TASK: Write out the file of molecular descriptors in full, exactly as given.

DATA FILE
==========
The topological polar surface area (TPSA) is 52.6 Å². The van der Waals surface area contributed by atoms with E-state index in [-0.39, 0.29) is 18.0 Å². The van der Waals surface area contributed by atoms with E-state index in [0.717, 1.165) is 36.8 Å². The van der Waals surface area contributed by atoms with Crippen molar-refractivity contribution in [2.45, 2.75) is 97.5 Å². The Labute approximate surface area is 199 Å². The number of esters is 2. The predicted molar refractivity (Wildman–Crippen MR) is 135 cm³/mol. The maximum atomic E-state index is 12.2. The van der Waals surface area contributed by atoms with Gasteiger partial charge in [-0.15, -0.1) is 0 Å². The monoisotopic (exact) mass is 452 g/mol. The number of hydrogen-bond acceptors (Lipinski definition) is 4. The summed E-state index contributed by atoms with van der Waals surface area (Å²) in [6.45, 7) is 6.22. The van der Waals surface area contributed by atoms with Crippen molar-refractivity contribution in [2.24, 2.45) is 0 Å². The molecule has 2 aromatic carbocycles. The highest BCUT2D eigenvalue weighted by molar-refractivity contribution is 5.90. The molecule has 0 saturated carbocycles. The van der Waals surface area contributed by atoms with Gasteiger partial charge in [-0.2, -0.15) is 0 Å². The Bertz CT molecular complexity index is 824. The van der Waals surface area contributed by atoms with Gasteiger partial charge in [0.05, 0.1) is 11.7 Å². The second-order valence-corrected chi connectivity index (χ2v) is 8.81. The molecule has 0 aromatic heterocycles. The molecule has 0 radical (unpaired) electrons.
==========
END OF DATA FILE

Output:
The topological polar surface area (TPSA) is 52.6 Å². The van der Waals surface area contributed by atoms with E-state index in [-0.39, 0.29) is 18.0 Å². The van der Waals surface area contributed by atoms with E-state index in [0.717, 1.165) is 36.8 Å². The van der Waals surface area contributed by atoms with Crippen molar-refractivity contribution in [2.45, 2.75) is 97.5 Å². The Labute approximate surface area is 199 Å². The number of esters is 2. The predicted molar refractivity (Wildman–Crippen MR) is 135 cm³/mol. The maximum atomic E-state index is 12.2. The van der Waals surface area contributed by atoms with Gasteiger partial charge in [-0.15, -0.1) is 0 Å². The monoisotopic (exact) mass is 452 g/mol. The number of hydrogen-bond acceptors (Lipinski definition) is 4. The summed E-state index contributed by atoms with van der Waals surface area (Å²) in [6.45, 7) is 6.22. The van der Waals surface area contributed by atoms with Crippen molar-refractivity contribution in [2.24, 2.45) is 0 Å². The molecule has 2 aromatic carbocycles. The highest BCUT2D eigenvalue weighted by molar-refractivity contribution is 5.90. The molecule has 0 saturated carbocycles. The van der Waals surface area contributed by atoms with Gasteiger partial charge in [-0.2, -0.15) is 0 Å². The Bertz CT molecular complexity index is 824. The van der Waals surface area contributed by atoms with Gasteiger partial charge in [0.05, 0.1) is 11.7 Å². The second-order valence-corrected chi connectivity index (χ2v) is 8.81. The molecule has 0 aromatic heterocycles. The molecule has 0 radical (unpaired) electrons.